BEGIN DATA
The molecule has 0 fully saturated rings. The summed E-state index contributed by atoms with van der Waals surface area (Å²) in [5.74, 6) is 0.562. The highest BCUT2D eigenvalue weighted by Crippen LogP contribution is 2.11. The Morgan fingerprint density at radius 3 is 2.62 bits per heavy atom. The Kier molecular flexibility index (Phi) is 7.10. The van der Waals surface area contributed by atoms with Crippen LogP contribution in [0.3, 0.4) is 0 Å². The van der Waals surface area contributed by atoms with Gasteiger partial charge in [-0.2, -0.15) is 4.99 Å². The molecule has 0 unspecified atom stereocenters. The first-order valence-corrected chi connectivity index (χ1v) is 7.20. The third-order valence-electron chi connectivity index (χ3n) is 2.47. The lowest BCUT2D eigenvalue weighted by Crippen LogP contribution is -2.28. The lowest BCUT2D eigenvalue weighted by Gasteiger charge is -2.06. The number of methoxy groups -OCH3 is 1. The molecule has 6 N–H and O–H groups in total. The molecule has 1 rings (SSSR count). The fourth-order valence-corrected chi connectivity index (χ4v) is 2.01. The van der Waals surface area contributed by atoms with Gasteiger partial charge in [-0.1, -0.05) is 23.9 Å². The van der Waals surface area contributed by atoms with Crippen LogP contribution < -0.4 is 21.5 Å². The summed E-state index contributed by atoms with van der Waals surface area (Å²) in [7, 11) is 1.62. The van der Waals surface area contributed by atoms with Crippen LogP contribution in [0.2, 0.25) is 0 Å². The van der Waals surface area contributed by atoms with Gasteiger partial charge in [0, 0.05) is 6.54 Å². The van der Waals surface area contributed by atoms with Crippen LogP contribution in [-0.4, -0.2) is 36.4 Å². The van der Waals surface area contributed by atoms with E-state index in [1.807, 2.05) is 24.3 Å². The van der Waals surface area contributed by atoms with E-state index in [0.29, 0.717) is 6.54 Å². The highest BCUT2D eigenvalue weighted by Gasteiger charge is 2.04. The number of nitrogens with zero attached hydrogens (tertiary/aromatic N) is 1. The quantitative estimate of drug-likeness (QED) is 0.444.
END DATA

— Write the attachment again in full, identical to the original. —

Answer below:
The molecule has 0 fully saturated rings. The summed E-state index contributed by atoms with van der Waals surface area (Å²) in [5.74, 6) is 0.562. The highest BCUT2D eigenvalue weighted by Crippen LogP contribution is 2.11. The Morgan fingerprint density at radius 3 is 2.62 bits per heavy atom. The Kier molecular flexibility index (Phi) is 7.10. The van der Waals surface area contributed by atoms with Crippen LogP contribution in [0.3, 0.4) is 0 Å². The van der Waals surface area contributed by atoms with Gasteiger partial charge in [-0.2, -0.15) is 4.99 Å². The molecule has 0 unspecified atom stereocenters. The first-order valence-corrected chi connectivity index (χ1v) is 7.20. The third-order valence-electron chi connectivity index (χ3n) is 2.47. The lowest BCUT2D eigenvalue weighted by Crippen LogP contribution is -2.28. The lowest BCUT2D eigenvalue weighted by Gasteiger charge is -2.06. The number of methoxy groups -OCH3 is 1. The molecule has 6 N–H and O–H groups in total. The molecule has 1 rings (SSSR count). The fourth-order valence-corrected chi connectivity index (χ4v) is 2.01. The van der Waals surface area contributed by atoms with Gasteiger partial charge in [-0.1, -0.05) is 23.9 Å². The van der Waals surface area contributed by atoms with Crippen LogP contribution < -0.4 is 21.5 Å². The summed E-state index contributed by atoms with van der Waals surface area (Å²) in [7, 11) is 1.62. The van der Waals surface area contributed by atoms with Crippen LogP contribution in [0.2, 0.25) is 0 Å². The van der Waals surface area contributed by atoms with Gasteiger partial charge in [0, 0.05) is 6.54 Å². The van der Waals surface area contributed by atoms with Crippen LogP contribution in [-0.4, -0.2) is 36.4 Å². The van der Waals surface area contributed by atoms with E-state index in [1.807, 2.05) is 24.3 Å². The van der Waals surface area contributed by atoms with E-state index in [0.29, 0.717) is 6.54 Å². The highest BCUT2D eigenvalue weighted by Gasteiger charge is 2.04. The number of nitrogens with zero attached hydrogens (tertiary/aromatic N) is 1. The quantitative estimate of drug-likeness (QED) is 0.444.